What is SMA?

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Spinal Muscular Atrophy (SMA) is the number one genetic killer of infants. And yet, so many folks haven’t heard of this disease. Florence was diagnosed with type 1 SMA at 4 months. She couldn’t bear weight on her legs or move her arms very much. The movement she did have, she lost slowly or quickly over time. Every child is different. Some type 1 children are a lot stronger, others are a lot weaker.

SMA affects every muscle. Children with SMA type 1 never reach basic milestones such as sitting up, crawling or walking. It is similar to ALS, in that the muscles atrophy over time. It is a deeply painful process for the parents to watch their child weaken over time and succumb to a disease that has no approved treatment. There is currently no approved treatment to reverse this process, so type 1 children struggle to reach their 1st or 2nd birthdays. But this is changing. 

SMA is a hereditary disease, meaning most of the time, both parents need to be carries of this genetic mutation. If they are, there is a 1 in 4 chance their children will be affected with SMA.

In the spine, there is a particular gene (SMN1) that produces a particular type of protein. That protein is essential to the healthy development of motor neurons, which people need in order to do many things: breathe, swallow, walk, run.

In SMA patients, the SMN1 gene is defunct and either doesn’t produce the necessary proteins at all or doesn’t produce enough of them. So the motor neurons are weak or die off, leaving the body’s muscles to atrophy without use.

From CURESMA.org:

“There are four primary types of SMA: type I, II, III, and IV. The type of SMA is based on age of onset and the highest physical milestones achieved.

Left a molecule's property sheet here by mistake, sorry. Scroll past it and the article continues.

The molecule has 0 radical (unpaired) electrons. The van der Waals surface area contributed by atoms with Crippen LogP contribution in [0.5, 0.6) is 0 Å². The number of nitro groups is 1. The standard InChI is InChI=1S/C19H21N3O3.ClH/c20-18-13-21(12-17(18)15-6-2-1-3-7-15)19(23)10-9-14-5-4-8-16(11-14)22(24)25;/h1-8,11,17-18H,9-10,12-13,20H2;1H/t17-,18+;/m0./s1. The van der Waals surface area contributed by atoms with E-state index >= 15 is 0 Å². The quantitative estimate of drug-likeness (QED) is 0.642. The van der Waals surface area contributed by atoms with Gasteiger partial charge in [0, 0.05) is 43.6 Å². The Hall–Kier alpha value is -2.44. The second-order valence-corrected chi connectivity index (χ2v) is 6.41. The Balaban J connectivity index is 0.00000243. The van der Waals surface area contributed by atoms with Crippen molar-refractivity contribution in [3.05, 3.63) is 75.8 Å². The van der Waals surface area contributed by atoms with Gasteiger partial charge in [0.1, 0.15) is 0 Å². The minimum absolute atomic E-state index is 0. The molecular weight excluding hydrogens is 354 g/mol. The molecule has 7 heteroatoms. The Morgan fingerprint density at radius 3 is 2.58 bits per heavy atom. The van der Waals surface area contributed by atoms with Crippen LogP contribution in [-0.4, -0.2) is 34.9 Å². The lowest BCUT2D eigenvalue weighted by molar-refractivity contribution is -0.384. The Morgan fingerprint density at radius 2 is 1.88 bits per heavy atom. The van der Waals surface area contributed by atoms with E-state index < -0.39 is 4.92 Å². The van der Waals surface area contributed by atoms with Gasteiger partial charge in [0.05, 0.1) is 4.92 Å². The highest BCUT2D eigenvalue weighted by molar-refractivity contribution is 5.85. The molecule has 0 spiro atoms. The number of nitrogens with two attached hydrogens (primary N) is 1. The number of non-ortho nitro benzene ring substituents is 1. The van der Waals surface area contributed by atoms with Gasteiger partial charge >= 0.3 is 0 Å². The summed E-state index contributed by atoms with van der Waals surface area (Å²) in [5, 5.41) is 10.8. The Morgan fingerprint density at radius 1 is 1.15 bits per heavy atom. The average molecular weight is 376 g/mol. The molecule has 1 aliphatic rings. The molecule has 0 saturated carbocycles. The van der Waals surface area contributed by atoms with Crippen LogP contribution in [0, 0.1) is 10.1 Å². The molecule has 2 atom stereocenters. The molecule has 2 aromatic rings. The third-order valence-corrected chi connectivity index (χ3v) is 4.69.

No two people with SMA have identical experiences. Even among those with the same type, the progression of the disease can differ. Decisions about care and treatment should be made according to each individual’s needs.

SMA Type I

Type I—the most severe and the most common—is usually diagnosed during an infant’s first six months. Babies with SMA type I face many physical challenges, including muscle weakness and trouble breathing, coughing, and swallowing. They may need breathing assistance or a feeding tube. Type I is often fatal early on in life. 60% of all SMA cases are type I.

SMA type I is also know as Werdnig-Hoffmann disease.


Type II is usually diagnosed after six month of age, but before two years of age. The first sign is often a delay in meeting motor milestones, or failing to meet milestones entirely.

Individuals affected by SMA type II can typically sit up without help, though they may need assistance getting into a seated position, but they are unable to walk and will require a wheelchair.


Type III is usually diagnosed after 18 months of age, but before three years of age. However, SMA type III can be diagnosed as late as the teenage years. Individuals affected by SMA type III are initially able to walk, but have increasingly limited mobility as they grow and eventually, many need to use a wheelchair.

Type III is also called Kugelberg-Welander disease or juvenile SMA.


SMA type IV is very rare. It usually surfaces in adulthood, and it leads to mild motor impairment.  While symptoms can begin as early as age 18, they usually begin after age 35.


Every family has the right to receive support. They have the right to ask questions. They have the right to refuse or request certain treatments, or to change their mind. They have the right to make decisions in accordance with their own values and priorities.”

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